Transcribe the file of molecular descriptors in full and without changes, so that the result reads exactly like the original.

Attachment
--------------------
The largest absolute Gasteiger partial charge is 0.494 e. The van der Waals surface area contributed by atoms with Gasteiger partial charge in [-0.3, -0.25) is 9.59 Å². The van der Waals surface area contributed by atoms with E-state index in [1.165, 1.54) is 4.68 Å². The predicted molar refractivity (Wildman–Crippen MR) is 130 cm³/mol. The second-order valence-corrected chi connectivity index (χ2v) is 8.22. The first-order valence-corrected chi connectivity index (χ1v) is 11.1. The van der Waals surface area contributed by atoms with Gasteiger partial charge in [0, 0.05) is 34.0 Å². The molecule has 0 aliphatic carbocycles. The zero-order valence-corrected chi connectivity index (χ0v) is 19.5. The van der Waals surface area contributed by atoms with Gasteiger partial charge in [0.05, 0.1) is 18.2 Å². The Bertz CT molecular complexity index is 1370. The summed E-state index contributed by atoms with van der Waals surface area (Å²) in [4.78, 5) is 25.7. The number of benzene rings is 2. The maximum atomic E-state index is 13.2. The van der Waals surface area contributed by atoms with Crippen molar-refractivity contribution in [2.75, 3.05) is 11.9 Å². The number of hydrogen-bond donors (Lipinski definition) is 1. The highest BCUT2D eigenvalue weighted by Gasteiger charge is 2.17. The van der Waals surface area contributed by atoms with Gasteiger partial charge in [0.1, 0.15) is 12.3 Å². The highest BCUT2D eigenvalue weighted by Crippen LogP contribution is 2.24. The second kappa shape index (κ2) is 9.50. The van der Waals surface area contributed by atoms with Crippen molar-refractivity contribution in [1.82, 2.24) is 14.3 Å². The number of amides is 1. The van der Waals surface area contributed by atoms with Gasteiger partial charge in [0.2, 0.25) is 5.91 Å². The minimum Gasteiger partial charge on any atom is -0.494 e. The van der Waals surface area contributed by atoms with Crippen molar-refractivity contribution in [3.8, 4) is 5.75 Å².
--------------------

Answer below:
The largest absolute Gasteiger partial charge is 0.494 e. The van der Waals surface area contributed by atoms with Gasteiger partial charge in [-0.3, -0.25) is 9.59 Å². The van der Waals surface area contributed by atoms with E-state index in [1.165, 1.54) is 4.68 Å². The predicted molar refractivity (Wildman–Crippen MR) is 130 cm³/mol. The second-order valence-corrected chi connectivity index (χ2v) is 8.22. The first-order valence-corrected chi connectivity index (χ1v) is 11.1. The van der Waals surface area contributed by atoms with Gasteiger partial charge in [0, 0.05) is 34.0 Å². The molecule has 0 aliphatic carbocycles. The zero-order valence-corrected chi connectivity index (χ0v) is 19.5. The van der Waals surface area contributed by atoms with Gasteiger partial charge in [0.05, 0.1) is 18.2 Å². The Bertz CT molecular complexity index is 1370. The summed E-state index contributed by atoms with van der Waals surface area (Å²) in [4.78, 5) is 25.7. The number of benzene rings is 2. The maximum atomic E-state index is 13.2. The van der Waals surface area contributed by atoms with Crippen molar-refractivity contribution in [2.75, 3.05) is 11.9 Å². The number of hydrogen-bond donors (Lipinski definition) is 1. The highest BCUT2D eigenvalue weighted by Gasteiger charge is 2.17. The van der Waals surface area contributed by atoms with Gasteiger partial charge in [0.1, 0.15) is 12.3 Å². The highest BCUT2D eigenvalue weighted by Crippen LogP contribution is 2.24. The second kappa shape index (κ2) is 9.50. The van der Waals surface area contributed by atoms with Crippen molar-refractivity contribution in [1.82, 2.24) is 14.3 Å². The number of amides is 1. The van der Waals surface area contributed by atoms with Gasteiger partial charge in [0.2, 0.25) is 5.91 Å². The minimum Gasteiger partial charge on any atom is -0.494 e. The van der Waals surface area contributed by atoms with Crippen molar-refractivity contribution in [3.8, 4) is 5.75 Å².